Hawaii Gov. Calls Special Session To Push Forward Same-Sex Marriage Legislation
Could marriage equality be arriving in Hawaii sooner than we thought? A move by the state's governor makes it appear that way!
If lawmakers pass a bill, Hawaii would join 13 U.S. states and the District of Columbia in allowing gay marriage. The special session is scheduled to begin Oct. 28.
The bill is the culmination of 20 years of discussion, Abercrombie told reporters during a news conference at the Hawaii Capitol.
"Every variation on a view with regard to the issue of marriage and equitable
Abercrombie acknowledged that some people will be against the bill because they disagree with the concept of gay marriage, but he said it includes provisions — including a religious exemption — to protect First Amendment rights.
Abercrombie said he chose to call a special session rather than allow legislators to consider the issue next year in part because of implications on taxes for this year.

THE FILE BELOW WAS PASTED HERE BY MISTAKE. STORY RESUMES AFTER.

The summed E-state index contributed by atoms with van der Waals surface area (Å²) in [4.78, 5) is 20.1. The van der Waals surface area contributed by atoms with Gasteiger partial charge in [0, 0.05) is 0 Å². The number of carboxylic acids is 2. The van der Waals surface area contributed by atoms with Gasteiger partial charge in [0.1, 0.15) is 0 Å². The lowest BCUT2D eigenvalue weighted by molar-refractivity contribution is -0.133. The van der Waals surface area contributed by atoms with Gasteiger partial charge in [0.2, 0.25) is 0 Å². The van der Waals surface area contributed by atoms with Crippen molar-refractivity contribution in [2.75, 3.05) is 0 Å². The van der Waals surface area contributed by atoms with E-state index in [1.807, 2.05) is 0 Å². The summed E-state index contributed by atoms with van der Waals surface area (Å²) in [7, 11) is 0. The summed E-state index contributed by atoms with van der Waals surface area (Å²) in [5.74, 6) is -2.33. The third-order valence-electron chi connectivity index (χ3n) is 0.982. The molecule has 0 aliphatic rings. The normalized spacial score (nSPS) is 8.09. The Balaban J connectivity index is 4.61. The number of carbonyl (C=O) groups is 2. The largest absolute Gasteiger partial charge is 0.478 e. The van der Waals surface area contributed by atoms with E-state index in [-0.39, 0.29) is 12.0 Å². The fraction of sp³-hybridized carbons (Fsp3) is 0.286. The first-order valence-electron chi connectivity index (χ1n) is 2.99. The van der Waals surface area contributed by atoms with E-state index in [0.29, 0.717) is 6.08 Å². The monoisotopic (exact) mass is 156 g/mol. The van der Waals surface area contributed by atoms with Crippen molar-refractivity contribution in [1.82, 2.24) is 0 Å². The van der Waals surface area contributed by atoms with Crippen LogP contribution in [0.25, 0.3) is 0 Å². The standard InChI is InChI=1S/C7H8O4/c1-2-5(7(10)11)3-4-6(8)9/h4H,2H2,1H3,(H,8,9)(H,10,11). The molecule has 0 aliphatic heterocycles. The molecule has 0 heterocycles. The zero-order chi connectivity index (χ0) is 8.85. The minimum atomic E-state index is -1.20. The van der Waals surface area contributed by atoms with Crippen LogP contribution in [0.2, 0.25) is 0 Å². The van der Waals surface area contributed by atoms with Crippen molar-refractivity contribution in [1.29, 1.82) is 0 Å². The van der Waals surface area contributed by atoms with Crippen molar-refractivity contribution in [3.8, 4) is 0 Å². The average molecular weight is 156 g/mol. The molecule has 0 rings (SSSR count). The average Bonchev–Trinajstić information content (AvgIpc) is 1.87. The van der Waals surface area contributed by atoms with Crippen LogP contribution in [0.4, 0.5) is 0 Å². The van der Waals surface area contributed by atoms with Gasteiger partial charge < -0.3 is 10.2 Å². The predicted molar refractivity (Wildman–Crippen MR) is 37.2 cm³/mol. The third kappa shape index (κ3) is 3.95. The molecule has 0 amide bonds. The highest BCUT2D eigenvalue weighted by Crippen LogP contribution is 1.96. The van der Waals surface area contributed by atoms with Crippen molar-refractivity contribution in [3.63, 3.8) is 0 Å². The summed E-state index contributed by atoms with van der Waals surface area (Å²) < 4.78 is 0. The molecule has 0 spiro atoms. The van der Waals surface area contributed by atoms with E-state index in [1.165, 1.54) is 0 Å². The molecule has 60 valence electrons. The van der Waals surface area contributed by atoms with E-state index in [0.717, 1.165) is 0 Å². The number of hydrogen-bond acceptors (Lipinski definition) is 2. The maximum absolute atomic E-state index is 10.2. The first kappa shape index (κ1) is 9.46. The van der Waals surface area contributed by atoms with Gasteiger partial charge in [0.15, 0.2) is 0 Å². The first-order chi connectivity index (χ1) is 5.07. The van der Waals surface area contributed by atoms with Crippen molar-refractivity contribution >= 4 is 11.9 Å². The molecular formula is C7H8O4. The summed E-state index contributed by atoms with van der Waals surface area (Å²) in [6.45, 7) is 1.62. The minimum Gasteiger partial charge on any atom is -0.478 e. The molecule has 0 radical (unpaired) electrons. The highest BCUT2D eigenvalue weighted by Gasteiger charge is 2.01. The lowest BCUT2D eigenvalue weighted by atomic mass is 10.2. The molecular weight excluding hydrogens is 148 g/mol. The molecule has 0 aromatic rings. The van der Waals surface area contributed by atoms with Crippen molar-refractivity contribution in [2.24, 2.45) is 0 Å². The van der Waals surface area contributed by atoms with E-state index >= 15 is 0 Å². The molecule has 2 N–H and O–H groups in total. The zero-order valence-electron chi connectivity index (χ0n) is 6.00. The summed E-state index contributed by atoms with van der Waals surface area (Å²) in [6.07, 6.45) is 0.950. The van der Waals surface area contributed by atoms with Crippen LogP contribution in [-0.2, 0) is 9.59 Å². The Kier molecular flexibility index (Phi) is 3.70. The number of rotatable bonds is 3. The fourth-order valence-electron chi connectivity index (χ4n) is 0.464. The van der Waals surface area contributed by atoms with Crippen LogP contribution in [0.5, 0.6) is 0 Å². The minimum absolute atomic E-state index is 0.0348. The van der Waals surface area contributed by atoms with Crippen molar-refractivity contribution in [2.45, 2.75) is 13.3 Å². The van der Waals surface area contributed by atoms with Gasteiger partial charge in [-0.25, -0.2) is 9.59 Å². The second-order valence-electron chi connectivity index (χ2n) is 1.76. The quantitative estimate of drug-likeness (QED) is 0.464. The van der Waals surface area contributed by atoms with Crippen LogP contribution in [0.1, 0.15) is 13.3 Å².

"There are serious, deep and wide-ranging consequences," Abercrombie said.
Abercrombie said if legislators move quickly and efficiently, the special session could last four to five days.
Hawaii's legislative chambers are both overwhelmingly composed of Democrats. Only one senator among 25 is Republican, while Democrats outnumber Republicans in the House 44-7.
If a bill is passed in time, Hawaii could begin issuing licenses and conducting ceremonies Nov. 18, Attorney General David Louie said.
Feeling hopeful, Instincters? You know what this means: DESTINATION WEDDING!! (And honeymoon!)